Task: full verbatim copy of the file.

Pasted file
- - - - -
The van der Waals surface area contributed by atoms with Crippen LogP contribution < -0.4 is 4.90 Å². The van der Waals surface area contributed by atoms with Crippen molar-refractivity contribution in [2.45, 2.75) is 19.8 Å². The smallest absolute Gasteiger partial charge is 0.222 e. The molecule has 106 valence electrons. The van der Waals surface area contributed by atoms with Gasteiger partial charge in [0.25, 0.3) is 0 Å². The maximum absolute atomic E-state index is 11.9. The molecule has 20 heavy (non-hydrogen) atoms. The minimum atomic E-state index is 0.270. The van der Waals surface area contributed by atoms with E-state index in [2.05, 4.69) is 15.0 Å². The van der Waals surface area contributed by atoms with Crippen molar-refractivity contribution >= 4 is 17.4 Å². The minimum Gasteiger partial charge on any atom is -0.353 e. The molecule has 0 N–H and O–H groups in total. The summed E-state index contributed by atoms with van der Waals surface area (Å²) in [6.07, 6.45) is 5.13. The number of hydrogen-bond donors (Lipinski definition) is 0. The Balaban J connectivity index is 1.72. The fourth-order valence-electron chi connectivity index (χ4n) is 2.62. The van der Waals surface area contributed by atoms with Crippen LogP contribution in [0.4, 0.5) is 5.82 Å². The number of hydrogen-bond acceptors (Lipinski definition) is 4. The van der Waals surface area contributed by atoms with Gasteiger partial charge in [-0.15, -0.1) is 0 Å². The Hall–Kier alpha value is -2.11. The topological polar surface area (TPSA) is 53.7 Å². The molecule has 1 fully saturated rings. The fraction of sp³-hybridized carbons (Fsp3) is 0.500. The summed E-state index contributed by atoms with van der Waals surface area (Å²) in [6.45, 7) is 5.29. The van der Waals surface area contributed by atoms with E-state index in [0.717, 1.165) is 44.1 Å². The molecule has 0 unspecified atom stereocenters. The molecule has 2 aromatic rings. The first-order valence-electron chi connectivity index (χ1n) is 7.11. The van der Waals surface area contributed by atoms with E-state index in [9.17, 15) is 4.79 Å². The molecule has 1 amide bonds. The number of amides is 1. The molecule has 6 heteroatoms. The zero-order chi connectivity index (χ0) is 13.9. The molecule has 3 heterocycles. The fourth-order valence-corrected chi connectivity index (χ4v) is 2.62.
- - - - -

The van der Waals surface area contributed by atoms with Crippen LogP contribution < -0.4 is 4.90 Å². The van der Waals surface area contributed by atoms with Crippen molar-refractivity contribution in [2.45, 2.75) is 19.8 Å². The smallest absolute Gasteiger partial charge is 0.222 e. The molecule has 106 valence electrons. The van der Waals surface area contributed by atoms with Gasteiger partial charge in [0.25, 0.3) is 0 Å². The maximum absolute atomic E-state index is 11.9. The molecule has 20 heavy (non-hydrogen) atoms. The minimum atomic E-state index is 0.270. The van der Waals surface area contributed by atoms with E-state index in [2.05, 4.69) is 15.0 Å². The van der Waals surface area contributed by atoms with Crippen molar-refractivity contribution >= 4 is 17.4 Å². The minimum Gasteiger partial charge on any atom is -0.353 e. The molecule has 0 N–H and O–H groups in total. The summed E-state index contributed by atoms with van der Waals surface area (Å²) in [6.07, 6.45) is 5.13. The number of hydrogen-bond donors (Lipinski definition) is 0. The Balaban J connectivity index is 1.72. The fourth-order valence-electron chi connectivity index (χ4n) is 2.62. The van der Waals surface area contributed by atoms with Crippen LogP contribution in [0.4, 0.5) is 5.82 Å². The number of hydrogen-bond acceptors (Lipinski definition) is 4. The van der Waals surface area contributed by atoms with Gasteiger partial charge in [-0.15, -0.1) is 0 Å². The Hall–Kier alpha value is -2.11. The topological polar surface area (TPSA) is 53.7 Å². The molecule has 1 fully saturated rings. The fraction of sp³-hybridized carbons (Fsp3) is 0.500. The summed E-state index contributed by atoms with van der Waals surface area (Å²) in [6.45, 7) is 5.29. The van der Waals surface area contributed by atoms with E-state index in [0.717, 1.165) is 44.1 Å². The molecule has 0 unspecified atom stereocenters. The molecule has 2 aromatic rings. The first-order valence-electron chi connectivity index (χ1n) is 7.11. The van der Waals surface area contributed by atoms with E-state index in [9.17, 15) is 4.79 Å². The molecule has 1 amide bonds. The number of amides is 1. The molecule has 6 heteroatoms. The zero-order chi connectivity index (χ0) is 13.9. The molecule has 3 heterocycles. The fourth-order valence-corrected chi connectivity index (χ4v) is 2.62.